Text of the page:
A 10-20 gallon is fine for a hatchling-juvenile. As they get bigger, you will of course need to increase cage sizes. A fully grown male savanna will need a 8 by 4 by 4 cage. Always provide as much space as you can, these are very active lizards and need to thermoregulate properly.



Description of Diet:

You don’t need a "schedule" for monitors, but care must be taken to feed whole food items (eg, mice, insects, birds, etc) and no unbalanced food (eg turkey, meat, etc). Supplement the insects. Babies should not have meat often, mostly insects. You don’t need a huge variety, as long as you feed whole food items only. DO NOT FEED CAT OR DOG FOOD! Think...are you feeding a monitor, or a dog? Don’t feed egg often either, raw or hard boiled. If feeding raw egg, the shell is good for calcium, but it’s still not recommended. The feces are also smellier and harder to clean up after eating egg anyway. Never offer cooked meat.

Supplements, Nutrition and Usage:

I use miner-all indoor, but rep-cal is good too. Supplement all insect matter, and pinkies.


Monitor maintenance can be easy or hard, it depends on if you’re taking good care of them or not. I’ll tell you, hauling enough dirt to fill an 8 by 4 by 4 cage takes a lot of work. They will throw dirt everywhere, poop everywhere, make a mess everywhere. If you have a more aquatic species, such as a Nile or Water, it only gets worse. Emptying a kiddie-pool full of feces and dirt everyday is not a fun task; but it’s what it takes to keep a monitor happy.

Some Words on this Species:

A mediocre "first monitor", considering many newbie reptile keepers will not be able to accommodate a 4-foot carnivorous lizard. Not to mention, 99 percent are wild caught. When you buy it, check for ticks and get a fecal by a local reptile vet. Setting that aside, most of these calm down well, (compared to others, I say that no monitor is "dog tame"). The problem is that many people’s "tame" monitors are simply set up wrong and not warm or hydrated enough. Most healthy savs will not let you pick it up without a fuss, though over time they can learn to trust and tolerate you. Proper temps and humidity are key. For the people who want a first monitor lizard, go with an ackie. (Varanus Acanthurus). All of these are CB, since it is illegal to export from Australia. They only get 2 feet.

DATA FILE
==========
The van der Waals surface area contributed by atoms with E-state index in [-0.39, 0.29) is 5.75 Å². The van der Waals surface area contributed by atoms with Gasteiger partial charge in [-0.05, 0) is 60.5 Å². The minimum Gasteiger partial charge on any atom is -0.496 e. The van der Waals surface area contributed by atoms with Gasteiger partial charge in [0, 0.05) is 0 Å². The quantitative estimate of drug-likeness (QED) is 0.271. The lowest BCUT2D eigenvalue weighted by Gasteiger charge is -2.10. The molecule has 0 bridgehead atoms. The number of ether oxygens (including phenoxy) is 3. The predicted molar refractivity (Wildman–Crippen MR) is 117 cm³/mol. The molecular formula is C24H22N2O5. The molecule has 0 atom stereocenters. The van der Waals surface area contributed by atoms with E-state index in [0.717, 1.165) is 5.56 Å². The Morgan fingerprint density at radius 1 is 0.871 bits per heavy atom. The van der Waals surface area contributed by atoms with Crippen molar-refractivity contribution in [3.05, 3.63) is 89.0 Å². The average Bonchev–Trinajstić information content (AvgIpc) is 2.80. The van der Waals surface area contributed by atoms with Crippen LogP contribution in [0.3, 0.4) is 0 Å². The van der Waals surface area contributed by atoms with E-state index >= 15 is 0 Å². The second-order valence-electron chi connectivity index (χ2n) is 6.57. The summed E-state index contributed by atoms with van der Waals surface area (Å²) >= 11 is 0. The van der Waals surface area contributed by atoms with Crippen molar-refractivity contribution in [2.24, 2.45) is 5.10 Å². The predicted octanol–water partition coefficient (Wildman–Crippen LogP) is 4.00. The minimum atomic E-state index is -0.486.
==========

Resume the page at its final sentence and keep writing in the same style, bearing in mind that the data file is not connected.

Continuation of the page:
Overall, savanna monitors are very common (bad thing, I wish they were rare and expensive) and a lot of fun to keep (correctly). I would get one as a next step up from the Ackie.

Books to read:
The Savanna Monitor Lizard (Daniel Bennet and Ravi Thakordyal)

Nile monitors (Robert Faust)

Books to NOT read:

General Care and Maintenance of Popular Monitors and Tegus

Savanna and Grassland Monitors

The last two are out of date, and the first two are the most recent.

Go to or for more info, or just use this site’s forum.

Feel free to pm me if you have any questions.
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The information contain in these care sheets represents only the opinions and husbandry care of members and therefore is not guaranteed to be 100% accurate or reflects the advice or opinions of It is always advised to seek additional information or the advice of a qualified veterinarian or qualified reptile dealer. It is also advisable for you to a good amount of research before implementing any of the ideas and care described in these care sheets. We also recommend you ask many questions in their related forums before acting on any information.